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The decline of IS in Libya and the Levant is a worry for Tunisia

The loss of the city of Sirte is not the final blow to IS in Libya or North Africa by a long shot. There are still plenty of opportunities for the group to mount a regional resurgence. Here's how

As the Islamic State (IS) group continues to lose ground in Iraq and Syria and news of apparently IS inspired or facilitated attacks on European soil grows depressingly familiar, the question of what IS might do next is a pertinent one.

The group’s attempt to use Libya as the vanguard of its so-called “caliphate” has faltered with the decline of IS’s territorial control in the country. Yet with thousands of Tunisian and other North African IS fighters potentially looking to return home in the near future, the group’s ambitions to bolster its presence within North Africa are far from dead.

In early 2016, the Libyan city of Sirte was on the verge of becoming IS’s de facto capital outside of Iraq and Syria. However, an offensive against IS launched in May 2016 by forces aligned to Libya’s UN-backed Government of National Accord (GNA) and supported by US air strikes, eradicated the group’s presence in the city within eight months.

Many of IS’s fighters evacuated Sirte prior to its defeat and have scattered themselves in the surrounding area and throughout Libya. Operating as small cells, they retain the capability to attack local authorities and may damage the country’s volatile economy by targeting oil infrastructure.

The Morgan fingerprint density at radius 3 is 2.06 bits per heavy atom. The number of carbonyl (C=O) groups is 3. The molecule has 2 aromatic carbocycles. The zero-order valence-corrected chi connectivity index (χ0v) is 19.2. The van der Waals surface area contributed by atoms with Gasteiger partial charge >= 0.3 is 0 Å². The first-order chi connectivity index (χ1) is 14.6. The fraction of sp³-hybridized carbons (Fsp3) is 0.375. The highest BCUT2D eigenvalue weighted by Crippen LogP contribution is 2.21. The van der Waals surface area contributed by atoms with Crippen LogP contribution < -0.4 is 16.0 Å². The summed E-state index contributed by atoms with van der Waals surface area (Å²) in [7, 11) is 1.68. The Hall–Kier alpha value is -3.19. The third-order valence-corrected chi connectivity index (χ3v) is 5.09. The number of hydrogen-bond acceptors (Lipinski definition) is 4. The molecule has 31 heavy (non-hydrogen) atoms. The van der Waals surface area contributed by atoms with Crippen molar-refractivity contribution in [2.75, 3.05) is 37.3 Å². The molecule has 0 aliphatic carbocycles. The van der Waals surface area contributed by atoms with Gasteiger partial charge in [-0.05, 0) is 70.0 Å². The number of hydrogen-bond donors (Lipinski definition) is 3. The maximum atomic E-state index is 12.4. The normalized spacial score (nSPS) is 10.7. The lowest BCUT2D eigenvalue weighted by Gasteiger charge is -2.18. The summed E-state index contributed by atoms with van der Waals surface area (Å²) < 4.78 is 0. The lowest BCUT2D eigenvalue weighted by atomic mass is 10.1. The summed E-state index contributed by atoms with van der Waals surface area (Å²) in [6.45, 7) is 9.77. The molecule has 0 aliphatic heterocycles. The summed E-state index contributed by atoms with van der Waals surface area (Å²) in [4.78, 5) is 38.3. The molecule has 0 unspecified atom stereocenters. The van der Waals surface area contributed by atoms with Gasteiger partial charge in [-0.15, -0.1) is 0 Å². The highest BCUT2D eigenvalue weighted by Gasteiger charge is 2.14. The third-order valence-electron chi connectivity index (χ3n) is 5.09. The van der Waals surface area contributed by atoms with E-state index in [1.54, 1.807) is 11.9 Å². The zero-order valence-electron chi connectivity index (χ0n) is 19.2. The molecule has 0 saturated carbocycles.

Dangerous liaison: The Libya-Tunisia connection

IS fighters who fled Sirte could also cross the border into neighbouring Tunisia and join fellow affiliates attempting to establish themselves there. 

The border city of Sabratha in western Libya, 60 miles from the Tunisian border, is known as a hotspot for militant activity and focal point for facilitating smuggling between the two countries. The city once contained an IS training camp in its Qasr Tahil district. This camp trained Noureddine Chouchane, one of the Tunisians blamed for the attack on the Sousse beach resort and Tunis museum in 2015.

Despite a US air strike on the training camp in February 2016, the group’s presence in and around Sabratha has not disappeared, forcing the city’s municipal council to establish a new security force dubbed the "anti-IS Operation Room" to police the region. This move is a product of Libya’s ongoing political crisis and economic decline, where three governments, two parliaments, and a plethora of armed militias fight and jostle for power, despite ongoing political rapprochement efforts.

It is this lack of governance that provides a window for IS to regroup in certain areas of Libya, despite its territorial defeat. As such, IS's ability to linger in the area around Sabratha provides an avenue for its members to travel between Libya and Tunisia.

There are strong ties between IS fighters in Tunisia and Libya, both organisationally and at an individual level. Militants from Tunisia and Libya have fought side by side across the globe since the 1980s, and were involved with IS founder Abu Musab al-Zarqawi’s networks throughout the Levant.

Tunisia is the largest single source of foreign militants fighting with IS, with as many as 6,000 Tunisian individuals fighting for the group globally. As the caliphate collapses in the Levant, many of these foreign fighters will attempt to return home to Tunisia and are likely to join up with cells sympathetic to their cause.